Justseeds Artists’ Cooperative is a continental network of artists committed to making print and design that reflects, builds, and sustains the aspirations of radical social movements. With two dozen artists from the U.S., Canada, and Mexico, Justseeds is a worker-owned co-op where the sensibilities of individual artists coalesce in shared objectives.
Justseeds artists produce collective portfolios, contribute graphics to grassroots struggles, work collaboratively both in and out of the co-op, build large installations in galleries, and wheat-paste in the streets – all while offering each other daily support as allies and friends. Justseeds artists Erik Ruin and Meredith Stern spoke with Briarpatch about aesthetics and politics, empathy and influence.
What was the place or role of art during your childhood?
Erik Ruin: I didn’t grow up in a particularly creative household, though my father did dabble in poetry and was a big record collector. Every so often, he would enlist us kids to re-alphabetize all the stray records. As we sorted them into stacks, I would demand to hear the ones with more intriguing-looking covers. This introduced me to some great music like Pharoah Sanders, the MC5, and the Velvet Underground — and I think taught me about the relationship between form and content.
I often visited the Detroit Institute of Arts growing up in the Detroit area. There are a few pieces that really struck/stuck with me, but most especially Diego Rivera’s Detroit Industry Murals. These massive scenes of collective labour, with their allegorical shadings, and the sheer busyness of the whole thing, are very inspiring. In particular, the complicated schema of his composition, working with the existing structure of the courtyard to create a series of tableaux that are in dialogue with each other to create what I think of as a “juxtapositional narrative” – something I find myself referring to time and time again.
What led you to anarchist politics?
ER: I’ve always had a knee-jerk anti-authoritarianism that I’ve never fully grown out of (thank god). When I first encountered anarchism, it made immediate intuitive sense to me, primarily as a way of interrogating all the ways hierarchy and power operate in a given system/situation – and as a means to dismantle them.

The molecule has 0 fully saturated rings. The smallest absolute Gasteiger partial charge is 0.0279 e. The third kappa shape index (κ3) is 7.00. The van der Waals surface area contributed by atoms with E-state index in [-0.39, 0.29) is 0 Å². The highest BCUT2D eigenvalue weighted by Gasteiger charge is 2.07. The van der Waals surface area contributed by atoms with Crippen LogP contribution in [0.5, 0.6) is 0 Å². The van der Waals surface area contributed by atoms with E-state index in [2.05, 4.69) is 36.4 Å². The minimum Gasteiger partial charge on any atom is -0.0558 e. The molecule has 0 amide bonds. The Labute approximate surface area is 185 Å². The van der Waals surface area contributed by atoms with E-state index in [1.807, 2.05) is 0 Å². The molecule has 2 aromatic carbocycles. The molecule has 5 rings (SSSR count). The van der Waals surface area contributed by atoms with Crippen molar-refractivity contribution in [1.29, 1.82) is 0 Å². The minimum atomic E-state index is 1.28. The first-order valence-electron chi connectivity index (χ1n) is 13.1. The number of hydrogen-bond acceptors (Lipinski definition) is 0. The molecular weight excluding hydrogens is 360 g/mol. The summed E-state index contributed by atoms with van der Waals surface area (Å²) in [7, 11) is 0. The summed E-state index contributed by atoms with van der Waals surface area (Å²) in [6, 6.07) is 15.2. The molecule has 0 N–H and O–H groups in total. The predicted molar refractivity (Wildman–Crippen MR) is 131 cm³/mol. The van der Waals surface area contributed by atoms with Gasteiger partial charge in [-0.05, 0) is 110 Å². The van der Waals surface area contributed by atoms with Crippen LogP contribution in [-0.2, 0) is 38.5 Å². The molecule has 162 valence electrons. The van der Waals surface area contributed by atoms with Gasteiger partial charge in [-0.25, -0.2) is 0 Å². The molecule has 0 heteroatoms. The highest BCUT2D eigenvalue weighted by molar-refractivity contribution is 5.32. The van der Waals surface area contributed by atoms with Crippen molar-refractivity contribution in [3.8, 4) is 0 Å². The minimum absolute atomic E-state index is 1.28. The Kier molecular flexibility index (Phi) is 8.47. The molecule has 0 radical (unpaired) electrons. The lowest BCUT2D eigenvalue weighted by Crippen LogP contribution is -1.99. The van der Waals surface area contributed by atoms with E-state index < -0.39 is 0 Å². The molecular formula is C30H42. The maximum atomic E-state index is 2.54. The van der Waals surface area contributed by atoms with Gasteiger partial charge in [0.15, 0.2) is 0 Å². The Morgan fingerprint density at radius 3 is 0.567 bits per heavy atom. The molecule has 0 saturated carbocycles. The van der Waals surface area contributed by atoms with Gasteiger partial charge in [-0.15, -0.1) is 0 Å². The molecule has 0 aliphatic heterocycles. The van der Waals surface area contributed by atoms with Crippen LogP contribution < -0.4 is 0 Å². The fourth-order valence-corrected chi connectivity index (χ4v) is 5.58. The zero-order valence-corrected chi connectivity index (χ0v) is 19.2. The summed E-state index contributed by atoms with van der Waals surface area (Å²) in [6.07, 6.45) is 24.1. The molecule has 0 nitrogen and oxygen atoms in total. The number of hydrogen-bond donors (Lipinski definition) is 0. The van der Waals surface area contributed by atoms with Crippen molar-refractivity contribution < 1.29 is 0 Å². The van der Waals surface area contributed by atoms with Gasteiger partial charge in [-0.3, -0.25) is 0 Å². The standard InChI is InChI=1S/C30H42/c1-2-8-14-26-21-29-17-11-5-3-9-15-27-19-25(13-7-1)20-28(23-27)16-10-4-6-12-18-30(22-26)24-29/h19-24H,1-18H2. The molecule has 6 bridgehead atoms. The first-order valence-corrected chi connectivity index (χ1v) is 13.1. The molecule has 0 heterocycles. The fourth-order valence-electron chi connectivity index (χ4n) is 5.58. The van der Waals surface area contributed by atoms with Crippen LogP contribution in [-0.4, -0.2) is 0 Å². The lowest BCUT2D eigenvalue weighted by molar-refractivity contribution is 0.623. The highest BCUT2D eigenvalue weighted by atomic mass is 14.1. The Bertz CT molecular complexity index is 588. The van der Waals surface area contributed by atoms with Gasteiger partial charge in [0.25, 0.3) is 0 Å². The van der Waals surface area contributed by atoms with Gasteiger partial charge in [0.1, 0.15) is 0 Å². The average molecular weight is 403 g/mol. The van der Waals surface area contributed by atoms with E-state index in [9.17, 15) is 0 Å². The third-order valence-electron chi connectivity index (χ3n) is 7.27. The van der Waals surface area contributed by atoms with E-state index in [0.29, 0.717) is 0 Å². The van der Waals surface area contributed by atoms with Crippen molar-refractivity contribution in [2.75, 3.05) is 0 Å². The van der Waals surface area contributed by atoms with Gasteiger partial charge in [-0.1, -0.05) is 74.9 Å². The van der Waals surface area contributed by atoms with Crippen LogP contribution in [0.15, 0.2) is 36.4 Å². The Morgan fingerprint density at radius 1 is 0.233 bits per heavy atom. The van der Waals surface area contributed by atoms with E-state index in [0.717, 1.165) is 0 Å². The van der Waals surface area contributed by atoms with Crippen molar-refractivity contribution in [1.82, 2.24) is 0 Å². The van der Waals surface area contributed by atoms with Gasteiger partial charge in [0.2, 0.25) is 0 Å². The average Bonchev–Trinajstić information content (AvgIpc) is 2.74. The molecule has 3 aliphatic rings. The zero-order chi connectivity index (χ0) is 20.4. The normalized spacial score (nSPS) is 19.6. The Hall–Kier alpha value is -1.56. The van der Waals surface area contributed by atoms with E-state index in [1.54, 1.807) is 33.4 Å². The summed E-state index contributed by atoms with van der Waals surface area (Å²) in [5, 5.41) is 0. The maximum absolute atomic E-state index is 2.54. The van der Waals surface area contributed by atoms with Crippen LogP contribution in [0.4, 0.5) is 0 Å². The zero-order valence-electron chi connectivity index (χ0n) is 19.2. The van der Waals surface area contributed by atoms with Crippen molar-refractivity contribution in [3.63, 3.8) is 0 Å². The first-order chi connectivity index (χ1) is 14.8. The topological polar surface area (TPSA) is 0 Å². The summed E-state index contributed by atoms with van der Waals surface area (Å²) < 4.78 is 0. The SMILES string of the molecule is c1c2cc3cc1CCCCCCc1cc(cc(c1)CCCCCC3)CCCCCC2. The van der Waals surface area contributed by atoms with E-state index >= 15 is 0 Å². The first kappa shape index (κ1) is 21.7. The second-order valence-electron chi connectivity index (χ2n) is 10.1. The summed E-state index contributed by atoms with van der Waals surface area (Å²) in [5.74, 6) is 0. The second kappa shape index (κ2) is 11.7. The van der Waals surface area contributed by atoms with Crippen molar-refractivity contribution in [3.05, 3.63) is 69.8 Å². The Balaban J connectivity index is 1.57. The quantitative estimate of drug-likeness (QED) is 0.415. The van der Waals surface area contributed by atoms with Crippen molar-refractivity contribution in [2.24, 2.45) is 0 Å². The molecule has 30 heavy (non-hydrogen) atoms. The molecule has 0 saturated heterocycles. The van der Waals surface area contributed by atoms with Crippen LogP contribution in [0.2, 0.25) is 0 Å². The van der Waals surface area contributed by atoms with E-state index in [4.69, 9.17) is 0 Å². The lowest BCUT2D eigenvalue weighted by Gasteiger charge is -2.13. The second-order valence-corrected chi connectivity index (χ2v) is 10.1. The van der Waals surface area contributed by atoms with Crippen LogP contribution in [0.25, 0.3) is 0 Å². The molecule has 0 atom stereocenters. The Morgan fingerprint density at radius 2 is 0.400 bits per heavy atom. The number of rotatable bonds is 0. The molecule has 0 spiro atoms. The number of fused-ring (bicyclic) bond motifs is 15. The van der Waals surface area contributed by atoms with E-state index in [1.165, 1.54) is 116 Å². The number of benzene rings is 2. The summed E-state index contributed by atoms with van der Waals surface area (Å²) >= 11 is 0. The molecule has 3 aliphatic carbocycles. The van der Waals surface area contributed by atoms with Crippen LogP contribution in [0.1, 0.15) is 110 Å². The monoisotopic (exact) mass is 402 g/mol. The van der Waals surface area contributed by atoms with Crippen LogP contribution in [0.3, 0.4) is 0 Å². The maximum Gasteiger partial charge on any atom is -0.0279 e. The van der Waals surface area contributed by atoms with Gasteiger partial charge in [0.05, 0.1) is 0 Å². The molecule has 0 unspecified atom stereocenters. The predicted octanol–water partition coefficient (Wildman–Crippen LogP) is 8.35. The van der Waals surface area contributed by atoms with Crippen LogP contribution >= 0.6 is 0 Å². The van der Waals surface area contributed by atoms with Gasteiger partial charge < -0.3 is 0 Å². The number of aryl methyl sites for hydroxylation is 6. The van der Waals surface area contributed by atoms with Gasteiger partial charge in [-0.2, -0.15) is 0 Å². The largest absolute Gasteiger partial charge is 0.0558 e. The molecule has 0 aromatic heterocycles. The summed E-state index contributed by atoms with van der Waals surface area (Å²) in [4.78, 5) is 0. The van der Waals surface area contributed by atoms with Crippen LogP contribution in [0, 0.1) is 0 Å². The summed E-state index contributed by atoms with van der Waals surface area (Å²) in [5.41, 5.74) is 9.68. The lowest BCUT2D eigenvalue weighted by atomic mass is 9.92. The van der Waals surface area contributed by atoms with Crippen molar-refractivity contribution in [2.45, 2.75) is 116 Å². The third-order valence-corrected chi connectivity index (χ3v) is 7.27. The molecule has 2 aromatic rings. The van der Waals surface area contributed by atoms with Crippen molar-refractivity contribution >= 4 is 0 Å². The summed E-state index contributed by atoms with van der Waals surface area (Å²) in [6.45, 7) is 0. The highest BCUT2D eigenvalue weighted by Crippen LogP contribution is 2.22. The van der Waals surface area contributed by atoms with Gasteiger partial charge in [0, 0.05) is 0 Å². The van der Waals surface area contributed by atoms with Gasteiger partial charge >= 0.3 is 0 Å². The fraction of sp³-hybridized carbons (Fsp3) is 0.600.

I believe my first exposure to “serious” anarchism was reading Living My Life by Emma Goldman. I started considering myself an anarchist in a self-consciously anachronistic, nerdy teenager way.
Later, through a listing in the back of DisConnection magazine, I discovered the Trumbullplex, an anarchist housing collective in Detroit, which I moved into a year later.
I wax and wane in terms of my connection to or disillusionment with the anarchist scene, and having an ideological label to assign myself feels a lot less crucial to me as I get older. But the anarchist framework still makes the most sense to me.
Much of your work involves a laborious process of etching, scratching, and paper cutting. Can you say a little about your methods, materials, and why – aside from the stunning results – these methods are compelling for you?
ER: I am a real maximalist in terms of process. The more, the better. To paraphrase a friend of mine, sure I could use a computer instead of doing things by hand, but why would I want to spend less time thinking?
The majority of my print work involves at least one of two processes: either drawing out and then cutting images from paper with an X-Acto knife, or else an elaborate adaptation of scratchboard technique wherein I make a rough pencil drawing, lay a sheet of acetate over it, cover that in a messy ink drawing, then hatch that out, adding details and texture and refining lines. I usually go back and forth between these last two steps, revising and rethinking the imagery as it takes form. This is my favourite part.
These paper cuts or painted acetates are then used directly to expose silkscreens for printing, in lieu of the more customary photo transparency. I like this process because I like to work hard. I like to make things complicated/make complicated things because the world is such a complex and overwhelming place and the challenges we face are so deeply entangled with one another and seem, to me, to require a complex exploration and response.
I’m struck by a profound degree of empathy in your rendering of human figures, often in scenes of collective struggle or upheaval. How do your time-intensive methods factor in the emotional stakes of your prints?
ER: I feel like this question really hits the nail on the head in terms of what I aim for with my work. I think of my work as an extension of a long chain of empathy that begins with me as artist and first viewer. I feel an empathic connection to the figures in my work as I create them. As I draw their faces, I imagine their life and struggles and speculate on their relationship to the figures around them. Sometimes I fall a little in love with them. Sometimes they fall in love with each other.